Visited Taipei countless of times and beginning to find yourselves tired of the ubiquitous skyscrapers?
Then perhaps it is time to venture out of the city and explore what Taiwan’s serene rural areas have to offer. Furthermore, plenty of scientific research have also proved that the exposure to natural landscapes indeed reduces one’s stress levels significantly.
Here is our guide to 5 Must-Visit Scenic Countryside Destinations in Taiwan. These tranquil and natural Taiwanese beauties are the answers for both outdoor adventurers and worn-out city dwellers who are looking for a temporary escapade.
Jiufen is a mountainous attraction located at the Rui Fang District in New Taipei City. Previously an isolated village with only nine families, Jiufen flourished and grew rapidly following the discovery of gold during the Japanese Occupation. Today, it is one of the most popular destinations amongst both Taiwanese locals and travellers from all walks of life.
Other than being a popular filming spot, Jiufen is home to a vast variety of incredible street food and traditional homemade snacks where tourists can take home packaged bites at extremely affordable prices.
Fun fact: Legendary Japanese filmmaker Hayao Miyazaki was so inspired by Jiufen that he had illustrated it in his award-winning film Spirited Away.
Read our guide on the Must-Try Local Foods at Jiufen Old Street.
#2 QINGSHUI CLIFF
The 21-kilometre stretch of coastal cliffs located in Hualien County is a stunning landscape. Head to the lowest point, Qing He Beach, where you can walk along the pebbled coast and marvel at nature’s magnificence.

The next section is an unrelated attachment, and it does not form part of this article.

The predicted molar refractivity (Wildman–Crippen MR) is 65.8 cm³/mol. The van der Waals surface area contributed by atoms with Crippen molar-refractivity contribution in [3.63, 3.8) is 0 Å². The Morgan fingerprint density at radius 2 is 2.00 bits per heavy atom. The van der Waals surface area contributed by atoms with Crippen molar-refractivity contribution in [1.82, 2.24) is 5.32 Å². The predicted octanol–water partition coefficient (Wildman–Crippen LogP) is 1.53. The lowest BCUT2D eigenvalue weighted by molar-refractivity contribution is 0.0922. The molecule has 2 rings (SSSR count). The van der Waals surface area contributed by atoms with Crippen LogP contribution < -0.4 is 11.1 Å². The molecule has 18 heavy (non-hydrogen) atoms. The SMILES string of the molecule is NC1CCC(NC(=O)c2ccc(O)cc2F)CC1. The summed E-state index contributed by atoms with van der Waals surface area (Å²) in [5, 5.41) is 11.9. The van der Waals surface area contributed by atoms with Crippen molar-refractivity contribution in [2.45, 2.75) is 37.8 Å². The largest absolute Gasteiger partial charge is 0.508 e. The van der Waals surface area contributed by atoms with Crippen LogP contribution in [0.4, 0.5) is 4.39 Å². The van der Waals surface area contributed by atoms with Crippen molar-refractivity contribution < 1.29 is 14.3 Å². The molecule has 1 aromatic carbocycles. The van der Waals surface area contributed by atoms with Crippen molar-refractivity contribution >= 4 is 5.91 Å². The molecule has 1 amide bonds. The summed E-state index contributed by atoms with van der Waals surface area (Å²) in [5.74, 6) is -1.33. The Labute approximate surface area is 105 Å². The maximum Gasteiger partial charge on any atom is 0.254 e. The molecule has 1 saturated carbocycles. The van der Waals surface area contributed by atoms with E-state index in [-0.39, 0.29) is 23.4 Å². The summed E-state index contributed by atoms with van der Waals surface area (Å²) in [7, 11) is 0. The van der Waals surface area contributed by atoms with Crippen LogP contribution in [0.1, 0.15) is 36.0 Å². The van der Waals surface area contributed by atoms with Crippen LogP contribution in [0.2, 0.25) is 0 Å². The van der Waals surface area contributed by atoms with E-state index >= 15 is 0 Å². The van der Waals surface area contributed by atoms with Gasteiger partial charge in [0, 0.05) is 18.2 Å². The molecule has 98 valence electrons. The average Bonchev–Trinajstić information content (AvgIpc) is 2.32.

Looking up, we were blown away by how tiny we actually are! The height of the towering cliffs range from approximately 800 to 2400 metres.
Qingshui Cliff has been coined as one of the island’s Eight Wonders. The beautiful ocean transits from a light shade of blue to a darkish tone of blue and the pebbles lining up the coast are each unique. The beach is a wonderful place to meditate with the soothing sounds of crashing waves, but note that swimming is strictly prohibited.
#3 SUN MOON LAKE
Sun Moon Lake’s special terrains resemble the sun from one side and the crescent moon on the other end, hence gaining its apt name. Despite being a countryside destination, Sun Moon Lake itself attracts six million annual visits for its diverse ecological system, indigenous tribes and gorgeous scenery. The Taiwanese wonder is also Taiwan’s largest freshwater lake.
There are many entertainment and activities available at Sun Moon Lake, but it is best to do your research prior to arrival.
Visitors can view pretty cherry blossoms in full bloom in February, cycle on the world’s best cycling paths or celebrate the Harvest Festival with Thao aborigines on the first day of the seventh lunar month and on the second day of the eighth lunar month.
#4 TAROKO NATIONAL PARK
The 920 km² wide Taroko National Park is renowned for its iconic landmark – The Taroko Gorge.
Spanning across Hualien County, Nantou County and Taichung Municipality, it will take more than a day to fully explore Taroko National Park. The spectacular marble geological features were formed since 200 million years ago and are still morphing at a gradual rate.
Visitors can borrow helmets for free from the Visitor’s Centre to protect themselves from rockfalls. If you are travelling without a tour guide, do bring along a portable torch light as you might have to walk through a few tunnels in complete darkness. You can also expect suspension footbridges, plunging waterfalls and lush vegetation. Always check the weather before visiting Taroko!
#5 YUSHAN NATIONAL PARK
Yushan National Park boasts not just the highest point in Taiwan, but also the tallest peak in Northeast Asia. The tallest mountain – standing at 3,952 meters – boasts jaw-dropping scenery that would have you pinching yourself. We were literally walking in the clouds and were ecstatic on how surreal it felt! Till date, it remains one of our most memorable experiences.
More than half of Yushan National Park is elevated at above 2,000 meters, hence those suffering from altitude sickness should be warned that they might suffer from nausea and lightheadedness. Temperatures at Yushan National Park vary drastically due to its dramatic altitudes, but that makes the place a suitable habitat for many flora and fauna.